Editor’s Note: “Underground Nashville” covers artists, authors, musicians, poets, political figures, and other compelling people and happenings not typically covered by the mainstream Nashville media. It also presents reflections and commentary from an underground/indie perspective. As I told ‘The Tennessean’ in 2008, “since moving to Nashville twenty-five years ago, I have met people whose lives do not remotely reflect the caricature of what many outside our city presume to be a Nashvillian” or the Nashville experience. “Underground Nashville” thus explores the soul of the city, not its surface—offering “thoughts from the shadows of a great American city.”
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Interview with former “Tennessean” book reviewer Roy E. Perry on the works of Joseph Conrad
by Dave Carew
Roy E. Perry of Nolensville, Tennessee was a freelance book reviewer for the Nashville Banner and The Tennessean for more than thirty years. Now retired, Mr. Perry is a devotee of the works of Friedrich Nietzsche and a passionate reader of great literature. In a recent series of e-mail discussions with Underground Nashville, Mr. Perry discussed the current “kick” he is on reading many of the works of Joseph Conrad. Underground Nashville caught up with Mr. Perry to ask him what lies behind his passionate reading of Conrad, and why others might find these literary works of particular interest and value.
UNDERGROUND NASHVILLE: Why are you devoting so much of your reading time these days to the works of Joseph Conrad? What is the principal attraction?
ROY E. PERRY: Conrad’s novels have the ring of truth. So much stuff nowadays is trivial and shallow, without substance or connection to “the human condition.” A biographer calls Conrad the most consistently and persistently pessimistic of novelists, with the possible exception of Kafka. And this assessment is true; Conrad IS extremely pessimistic. But he is also realistic.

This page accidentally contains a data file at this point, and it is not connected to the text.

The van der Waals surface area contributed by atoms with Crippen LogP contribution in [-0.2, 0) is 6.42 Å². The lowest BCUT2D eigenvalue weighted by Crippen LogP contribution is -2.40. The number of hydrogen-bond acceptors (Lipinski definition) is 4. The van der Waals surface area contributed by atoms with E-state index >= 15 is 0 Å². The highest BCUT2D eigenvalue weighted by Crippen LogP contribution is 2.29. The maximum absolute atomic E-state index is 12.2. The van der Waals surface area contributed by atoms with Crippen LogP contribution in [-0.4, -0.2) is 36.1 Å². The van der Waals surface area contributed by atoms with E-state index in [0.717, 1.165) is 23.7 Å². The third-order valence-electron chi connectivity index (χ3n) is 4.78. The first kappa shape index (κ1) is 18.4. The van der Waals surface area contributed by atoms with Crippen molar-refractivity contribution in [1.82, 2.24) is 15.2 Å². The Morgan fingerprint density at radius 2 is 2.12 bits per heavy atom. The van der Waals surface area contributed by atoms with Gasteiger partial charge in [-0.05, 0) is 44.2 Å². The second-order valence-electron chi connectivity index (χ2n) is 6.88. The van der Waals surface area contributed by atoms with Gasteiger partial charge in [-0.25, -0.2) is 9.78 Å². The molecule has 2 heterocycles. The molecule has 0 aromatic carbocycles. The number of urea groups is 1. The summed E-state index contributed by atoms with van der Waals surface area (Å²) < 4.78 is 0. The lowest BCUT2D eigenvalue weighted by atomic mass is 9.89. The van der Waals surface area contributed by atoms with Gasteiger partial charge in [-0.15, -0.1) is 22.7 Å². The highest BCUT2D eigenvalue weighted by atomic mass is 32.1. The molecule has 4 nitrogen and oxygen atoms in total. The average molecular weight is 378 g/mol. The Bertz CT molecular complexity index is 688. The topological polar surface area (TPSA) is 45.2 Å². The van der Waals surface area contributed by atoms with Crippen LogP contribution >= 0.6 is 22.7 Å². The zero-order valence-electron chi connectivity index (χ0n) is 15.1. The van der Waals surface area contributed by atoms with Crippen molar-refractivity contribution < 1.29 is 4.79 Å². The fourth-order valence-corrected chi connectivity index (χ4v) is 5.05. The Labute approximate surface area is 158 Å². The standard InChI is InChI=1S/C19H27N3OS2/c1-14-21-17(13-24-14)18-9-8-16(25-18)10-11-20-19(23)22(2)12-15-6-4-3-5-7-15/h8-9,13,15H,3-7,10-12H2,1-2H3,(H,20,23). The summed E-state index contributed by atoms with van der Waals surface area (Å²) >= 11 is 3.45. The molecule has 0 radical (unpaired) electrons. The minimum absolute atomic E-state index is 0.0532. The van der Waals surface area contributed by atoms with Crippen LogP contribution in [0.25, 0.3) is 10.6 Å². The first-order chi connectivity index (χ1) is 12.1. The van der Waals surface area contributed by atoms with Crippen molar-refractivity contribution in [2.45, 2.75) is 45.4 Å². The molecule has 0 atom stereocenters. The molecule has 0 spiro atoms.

UN: How is that realism made manifest in his fiction?
RP:Conrad is not only a deep philosopher—with a world view and perspective both challenging and provocative—he also is an awesome psychologist. Like Nietzsche and Shakespeare, Conrad delves deeply into the hidden, mysterious springs and motivations—both good and bad—of his characters. Villains and heroes; Conrad acutely portrays them all.
UN: How would you characterize Conrad’s craft as a writer?
RP:Conrad is an impressive wordsmith; his poetic prose is nothing less than beautiful. The way he puts words together and paints a captivating scene, object, [aspect of] weather, or personality is characteristic only of those who have attained the highest possibilities of their craft.
David M. (Dave) Carew is writer/editor of “Underground Nashville” and the author of the novels “Everything Means Nothing to Me: A Novel of Underground Nashville” and “Voice from the Gutter.” He also is a freelance book editor, publicist, and advertising/marketing/public relations writer.